Alliance Defending Freedom, as investigative journalist Sarah Posner has reported, remains at the forefront of the fight to exclude trans people from the law. An ADF strategy document details that the organization seeks to “stop efforts to elevate sexual orientation and gender identity to protected class status in race-like law.” ADF considers it a “generational victory” on par with another award: roll back deer and the related decision on the right to abortion Planned parenthood v. Casey. In fact, the ADF also lobbied for the Mississippi abortion ban being considered in Dobbs. They see the erosion of abortion rights and trans rights — of our shared reproductive freedom — as complementary pathways to the Christian nation they seek to build. As Frederick Clarkson of Political Research Associates told the Mississippi Free Press, “Roe’s end is a beginning, not an end.” The end is their theocratic control of the law.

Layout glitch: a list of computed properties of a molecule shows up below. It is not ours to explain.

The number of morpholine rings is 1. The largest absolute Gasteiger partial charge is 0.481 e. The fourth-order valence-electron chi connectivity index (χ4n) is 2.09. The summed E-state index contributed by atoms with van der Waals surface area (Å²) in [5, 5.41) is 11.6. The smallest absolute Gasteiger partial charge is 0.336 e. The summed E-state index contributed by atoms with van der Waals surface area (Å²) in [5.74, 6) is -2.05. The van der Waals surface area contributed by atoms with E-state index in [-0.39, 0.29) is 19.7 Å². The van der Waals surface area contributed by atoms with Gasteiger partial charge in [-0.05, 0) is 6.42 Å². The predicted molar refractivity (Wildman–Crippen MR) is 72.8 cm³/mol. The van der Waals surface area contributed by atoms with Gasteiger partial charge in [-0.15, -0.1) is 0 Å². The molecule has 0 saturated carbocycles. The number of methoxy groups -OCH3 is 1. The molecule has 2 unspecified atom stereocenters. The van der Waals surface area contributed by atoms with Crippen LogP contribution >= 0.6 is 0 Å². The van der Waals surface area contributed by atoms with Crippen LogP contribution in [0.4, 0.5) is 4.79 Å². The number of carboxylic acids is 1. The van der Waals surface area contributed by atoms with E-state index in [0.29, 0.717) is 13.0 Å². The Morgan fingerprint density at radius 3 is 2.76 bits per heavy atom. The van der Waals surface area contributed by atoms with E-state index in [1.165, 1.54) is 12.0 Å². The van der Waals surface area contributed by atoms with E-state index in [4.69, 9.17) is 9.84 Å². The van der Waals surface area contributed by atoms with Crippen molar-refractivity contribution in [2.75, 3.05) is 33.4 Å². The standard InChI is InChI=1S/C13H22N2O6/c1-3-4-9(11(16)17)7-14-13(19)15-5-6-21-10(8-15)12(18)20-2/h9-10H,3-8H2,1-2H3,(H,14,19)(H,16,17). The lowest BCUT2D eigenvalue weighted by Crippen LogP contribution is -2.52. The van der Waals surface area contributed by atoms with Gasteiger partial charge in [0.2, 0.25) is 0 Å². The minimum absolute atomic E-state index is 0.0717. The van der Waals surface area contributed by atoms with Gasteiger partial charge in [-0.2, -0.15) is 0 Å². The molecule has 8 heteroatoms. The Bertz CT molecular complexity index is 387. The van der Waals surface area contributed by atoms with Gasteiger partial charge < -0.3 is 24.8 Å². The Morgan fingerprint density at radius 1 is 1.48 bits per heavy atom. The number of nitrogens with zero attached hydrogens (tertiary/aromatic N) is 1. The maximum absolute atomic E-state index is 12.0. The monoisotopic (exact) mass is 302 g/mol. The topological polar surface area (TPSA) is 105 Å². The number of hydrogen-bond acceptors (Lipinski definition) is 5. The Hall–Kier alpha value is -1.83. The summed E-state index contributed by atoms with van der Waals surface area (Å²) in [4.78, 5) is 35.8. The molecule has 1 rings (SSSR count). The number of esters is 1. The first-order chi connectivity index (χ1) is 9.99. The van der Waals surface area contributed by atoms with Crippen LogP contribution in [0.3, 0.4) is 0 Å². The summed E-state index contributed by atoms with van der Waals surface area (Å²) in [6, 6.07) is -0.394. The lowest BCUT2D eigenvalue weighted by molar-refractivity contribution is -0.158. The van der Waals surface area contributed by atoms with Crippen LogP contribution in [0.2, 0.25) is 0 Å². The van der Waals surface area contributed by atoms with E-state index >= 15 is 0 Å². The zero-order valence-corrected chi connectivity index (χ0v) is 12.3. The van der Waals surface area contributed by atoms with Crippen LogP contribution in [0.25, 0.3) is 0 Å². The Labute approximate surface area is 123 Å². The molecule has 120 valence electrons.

Groups like the ADF, the Heritage Foundation, the Family Research Council and their various umbrella effortswith the support of Republican lawmakers, pump medical misinformation on gender-affirming health care in state legislatures and media sources to make the lives of trans people a topic of debate, in the same way that, as journalist Amy Littlefield has reported, they have pushed the pseudoscience like the “fetal heartbeat” to stigmatize abortion. Having fostered intense anti-abortion and anti-trans views among large swathes of the public, they are unleashing them as vigilantes. Texas six-week abortion ban SB 8 rewards private citizens who report suppliers, abortion funds and others that help someone get an abortion. This is a model taken from the state recent directive which attempts to redefine gender-affirming care as a form of child abuse and asks private citizens to report families of trans children to child protective services. Anti-abortion and anti-trans laws and administrative policies “represent a dual track under a single GOP agenda,” writes journalist Christine Grimaldi for LADY“which dictates the terms of having and raising a family, or else. The ‘other’ is criminalization.” They don’t just rely on the law; they also wield mob power.